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'M.A.S.H.' actor talks death penalty at Kansas City Catholic school

  • The presentation lasted for two hours including a question and answer session at the end. (NCR photo: Eloísa Pérez-Lozano)
  • Mike Farrell, most known for his role in the TV show M*A*S*H, gave a talk regarding ending the death penalty Tuesday, March 5, 2013 at Notre Dame de Sion High School in Kansas City. (NCR photo: Eloísa Pérez-Lozano)
  • Mike Farrell stays after his talk to speak with Lauren O'Bannon, left, and her sister Ariel who are both seniors. (NCR photo: Eloísa Pérez-Lozano)
  • Mike Farrell signs an autograph for sophomore Michaela Rupp after his talk. (NCR photo: Eloísa Pérez-Lozano)
 |  NCR Today
Kansas City, Mo.

Actor and activist Mike Farrell, best known for his role as Capt. B.J. Hunnicutt on the television series "M.A.S.H.", spoke against the death penalty Tuesday at Notre Dame de Sion, an all-girls Catholic high school here.

Farrell spoke to about 45 students, mostly sophomores, on the importance of human dignity and its relevance to abolishing the death penalty.

"The death penalty is a bigger issue than just incarcerating and killing people," Farrell said. "When people are killed [in this system], we are saying that people are disposable, that some humans are less than others."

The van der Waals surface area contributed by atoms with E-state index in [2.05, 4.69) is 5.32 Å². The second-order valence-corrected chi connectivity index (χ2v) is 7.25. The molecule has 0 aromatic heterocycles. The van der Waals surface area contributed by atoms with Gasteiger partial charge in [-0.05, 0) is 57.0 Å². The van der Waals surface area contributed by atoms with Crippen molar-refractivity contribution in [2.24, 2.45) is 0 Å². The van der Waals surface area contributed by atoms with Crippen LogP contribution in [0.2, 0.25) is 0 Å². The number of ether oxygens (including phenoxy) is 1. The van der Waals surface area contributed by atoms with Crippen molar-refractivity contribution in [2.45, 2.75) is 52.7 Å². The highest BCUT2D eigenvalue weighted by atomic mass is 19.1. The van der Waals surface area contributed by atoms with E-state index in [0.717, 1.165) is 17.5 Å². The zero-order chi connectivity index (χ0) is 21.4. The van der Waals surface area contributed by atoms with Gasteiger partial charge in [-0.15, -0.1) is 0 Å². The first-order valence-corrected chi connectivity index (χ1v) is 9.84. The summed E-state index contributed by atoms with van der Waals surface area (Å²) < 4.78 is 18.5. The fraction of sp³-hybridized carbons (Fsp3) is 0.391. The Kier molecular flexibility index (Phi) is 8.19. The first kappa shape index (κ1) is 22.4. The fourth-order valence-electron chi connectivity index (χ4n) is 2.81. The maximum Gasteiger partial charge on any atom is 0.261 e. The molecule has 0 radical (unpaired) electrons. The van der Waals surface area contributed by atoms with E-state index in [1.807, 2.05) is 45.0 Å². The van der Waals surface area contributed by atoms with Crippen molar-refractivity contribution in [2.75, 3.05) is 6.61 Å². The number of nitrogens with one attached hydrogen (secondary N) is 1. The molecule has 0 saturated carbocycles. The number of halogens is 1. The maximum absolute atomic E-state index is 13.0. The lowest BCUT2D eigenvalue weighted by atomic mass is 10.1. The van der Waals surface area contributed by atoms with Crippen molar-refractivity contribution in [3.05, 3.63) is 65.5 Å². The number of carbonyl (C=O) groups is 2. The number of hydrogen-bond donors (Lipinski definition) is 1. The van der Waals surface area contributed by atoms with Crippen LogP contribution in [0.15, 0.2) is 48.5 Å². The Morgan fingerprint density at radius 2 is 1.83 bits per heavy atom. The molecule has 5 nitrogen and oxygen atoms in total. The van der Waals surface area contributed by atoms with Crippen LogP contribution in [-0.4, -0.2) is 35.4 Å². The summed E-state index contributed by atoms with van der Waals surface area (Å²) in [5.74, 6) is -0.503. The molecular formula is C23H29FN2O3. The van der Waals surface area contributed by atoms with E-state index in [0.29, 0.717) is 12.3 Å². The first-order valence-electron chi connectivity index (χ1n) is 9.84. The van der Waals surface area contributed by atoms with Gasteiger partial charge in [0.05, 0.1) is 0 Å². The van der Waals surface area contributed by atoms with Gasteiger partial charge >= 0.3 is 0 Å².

Farrell, a lifelong opponent of the death penalty and part of Human Rights Watch, said more often than not, those who are incarcerated and sentenced to death are poor and people of color. There have also been many cases when the accused have been found innocent after years spent in prison or after they have been executed.

The system is flawed and unjust, Farrell said.

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"It is killing innocents; it is classist; and it is racist," Farrell said. "Plus, the death penalty doesn't act as a deterrent, like many argue."

Farrell quoted Brazilian educator Paolo Friere, who said, "To dehumanize another is to dehumanize ourselves." 

"We should raise up others, not dehumanize them," Farrell said.

All sophomores at Notre Dame de Sion are required to take a religion course titled "Catholic Social Teaching." Themes discussed in the course include human dignity, preferential option for the poor, and social justice.

At the end of the talk, students were invited to ask questions.

"How do we make society better? How do we improve?" one student asked.

"We have to support organizations and activists, like St. Joseph of Medaille Sr. Helen Prejean, who recognize and embrace human dignity and want to put an end to a system that isn't working," he replied. "We have to tell people running for office that we do not stand for this system."

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